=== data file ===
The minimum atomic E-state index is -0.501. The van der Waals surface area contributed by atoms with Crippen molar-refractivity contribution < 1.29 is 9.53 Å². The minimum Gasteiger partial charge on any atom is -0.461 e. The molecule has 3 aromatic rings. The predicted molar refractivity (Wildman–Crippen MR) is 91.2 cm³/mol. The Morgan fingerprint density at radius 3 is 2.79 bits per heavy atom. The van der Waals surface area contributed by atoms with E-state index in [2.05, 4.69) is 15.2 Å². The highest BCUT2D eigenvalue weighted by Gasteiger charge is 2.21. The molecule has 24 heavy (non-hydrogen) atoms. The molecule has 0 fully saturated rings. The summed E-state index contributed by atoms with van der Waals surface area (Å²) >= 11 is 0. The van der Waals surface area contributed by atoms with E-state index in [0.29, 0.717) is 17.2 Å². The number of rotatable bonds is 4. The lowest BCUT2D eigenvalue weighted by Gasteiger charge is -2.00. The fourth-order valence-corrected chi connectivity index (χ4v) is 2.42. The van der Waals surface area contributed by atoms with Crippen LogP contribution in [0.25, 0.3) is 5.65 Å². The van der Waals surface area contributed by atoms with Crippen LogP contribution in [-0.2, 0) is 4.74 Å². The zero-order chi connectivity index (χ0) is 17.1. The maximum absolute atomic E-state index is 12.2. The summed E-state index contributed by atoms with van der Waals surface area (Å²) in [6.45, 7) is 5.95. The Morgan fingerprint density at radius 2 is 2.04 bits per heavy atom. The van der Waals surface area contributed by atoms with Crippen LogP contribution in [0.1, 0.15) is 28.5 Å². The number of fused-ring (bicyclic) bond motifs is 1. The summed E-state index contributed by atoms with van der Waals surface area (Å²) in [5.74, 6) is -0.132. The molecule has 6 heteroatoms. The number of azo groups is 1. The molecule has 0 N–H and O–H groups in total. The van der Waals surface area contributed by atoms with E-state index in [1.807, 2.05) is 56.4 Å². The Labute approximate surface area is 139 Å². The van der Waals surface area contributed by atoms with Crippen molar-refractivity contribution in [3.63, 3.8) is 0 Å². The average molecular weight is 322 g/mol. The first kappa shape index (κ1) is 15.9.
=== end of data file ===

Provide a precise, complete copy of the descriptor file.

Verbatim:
The minimum atomic E-state index is -0.501. The van der Waals surface area contributed by atoms with Crippen molar-refractivity contribution < 1.29 is 9.53 Å². The minimum Gasteiger partial charge on any atom is -0.461 e. The molecule has 3 aromatic rings. The predicted molar refractivity (Wildman–Crippen MR) is 91.2 cm³/mol. The Morgan fingerprint density at radius 3 is 2.79 bits per heavy atom. The van der Waals surface area contributed by atoms with E-state index in [2.05, 4.69) is 15.2 Å². The highest BCUT2D eigenvalue weighted by Gasteiger charge is 2.21. The molecule has 24 heavy (non-hydrogen) atoms. The molecule has 0 fully saturated rings. The summed E-state index contributed by atoms with van der Waals surface area (Å²) >= 11 is 0. The van der Waals surface area contributed by atoms with E-state index in [0.29, 0.717) is 17.2 Å². The number of rotatable bonds is 4. The lowest BCUT2D eigenvalue weighted by Gasteiger charge is -2.00. The fourth-order valence-corrected chi connectivity index (χ4v) is 2.42. The van der Waals surface area contributed by atoms with Crippen LogP contribution in [0.25, 0.3) is 5.65 Å². The van der Waals surface area contributed by atoms with Crippen LogP contribution in [-0.2, 0) is 4.74 Å². The zero-order chi connectivity index (χ0) is 17.1. The maximum absolute atomic E-state index is 12.2. The summed E-state index contributed by atoms with van der Waals surface area (Å²) in [6.45, 7) is 5.95. The Morgan fingerprint density at radius 2 is 2.04 bits per heavy atom. The van der Waals surface area contributed by atoms with Crippen LogP contribution in [0.1, 0.15) is 28.5 Å². The number of fused-ring (bicyclic) bond motifs is 1. The summed E-state index contributed by atoms with van der Waals surface area (Å²) in [5.74, 6) is -0.132. The molecule has 6 heteroatoms. The number of azo groups is 1. The molecule has 0 N–H and O–H groups in total. The van der Waals surface area contributed by atoms with E-state index in [1.807, 2.05) is 56.4 Å². The Labute approximate surface area is 139 Å². The van der Waals surface area contributed by atoms with Crippen molar-refractivity contribution in [3.63, 3.8) is 0 Å². The average molecular weight is 322 g/mol. The first kappa shape index (κ1) is 15.9.